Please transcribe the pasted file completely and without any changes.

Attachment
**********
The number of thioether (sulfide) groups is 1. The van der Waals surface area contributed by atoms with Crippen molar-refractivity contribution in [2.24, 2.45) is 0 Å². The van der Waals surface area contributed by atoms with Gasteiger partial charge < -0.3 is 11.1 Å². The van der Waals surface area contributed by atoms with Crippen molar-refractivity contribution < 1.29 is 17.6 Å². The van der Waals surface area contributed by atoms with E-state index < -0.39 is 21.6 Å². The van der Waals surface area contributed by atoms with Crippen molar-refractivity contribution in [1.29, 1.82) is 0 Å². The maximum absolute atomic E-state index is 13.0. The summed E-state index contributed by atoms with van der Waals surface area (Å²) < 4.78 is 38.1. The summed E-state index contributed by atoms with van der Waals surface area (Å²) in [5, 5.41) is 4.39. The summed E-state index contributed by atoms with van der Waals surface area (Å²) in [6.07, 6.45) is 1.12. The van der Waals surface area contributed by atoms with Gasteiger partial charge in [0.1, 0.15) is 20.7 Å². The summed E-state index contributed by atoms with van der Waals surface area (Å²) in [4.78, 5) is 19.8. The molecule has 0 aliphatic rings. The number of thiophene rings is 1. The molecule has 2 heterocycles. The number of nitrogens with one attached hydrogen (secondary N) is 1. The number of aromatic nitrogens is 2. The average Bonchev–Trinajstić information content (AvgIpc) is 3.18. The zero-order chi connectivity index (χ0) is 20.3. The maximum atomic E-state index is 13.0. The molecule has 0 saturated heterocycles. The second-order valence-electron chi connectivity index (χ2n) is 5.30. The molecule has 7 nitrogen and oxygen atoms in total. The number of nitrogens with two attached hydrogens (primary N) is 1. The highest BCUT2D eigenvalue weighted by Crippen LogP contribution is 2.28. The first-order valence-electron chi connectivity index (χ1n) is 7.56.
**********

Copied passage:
The number of thioether (sulfide) groups is 1. The van der Waals surface area contributed by atoms with Crippen molar-refractivity contribution in [2.24, 2.45) is 0 Å². The van der Waals surface area contributed by atoms with Gasteiger partial charge < -0.3 is 11.1 Å². The van der Waals surface area contributed by atoms with Crippen molar-refractivity contribution < 1.29 is 17.6 Å². The van der Waals surface area contributed by atoms with E-state index < -0.39 is 21.6 Å². The van der Waals surface area contributed by atoms with Crippen molar-refractivity contribution in [1.29, 1.82) is 0 Å². The maximum absolute atomic E-state index is 13.0. The summed E-state index contributed by atoms with van der Waals surface area (Å²) < 4.78 is 38.1. The summed E-state index contributed by atoms with van der Waals surface area (Å²) in [5, 5.41) is 4.39. The summed E-state index contributed by atoms with van der Waals surface area (Å²) in [6.07, 6.45) is 1.12. The van der Waals surface area contributed by atoms with Gasteiger partial charge in [0.1, 0.15) is 20.7 Å². The summed E-state index contributed by atoms with van der Waals surface area (Å²) in [4.78, 5) is 19.8. The molecule has 0 aliphatic rings. The number of thiophene rings is 1. The molecule has 2 heterocycles. The number of nitrogens with one attached hydrogen (secondary N) is 1. The number of aromatic nitrogens is 2. The average Bonchev–Trinajstić information content (AvgIpc) is 3.18. The zero-order chi connectivity index (χ0) is 20.3. The maximum atomic E-state index is 13.0. The molecule has 0 saturated heterocycles. The second-order valence-electron chi connectivity index (χ2n) is 5.30. The molecule has 7 nitrogen and oxygen atoms in total. The number of nitrogens with two attached hydrogens (primary N) is 1. The highest BCUT2D eigenvalue weighted by Crippen LogP contribution is 2.28. The first-order valence-electron chi connectivity index (χ1n) is 7.56.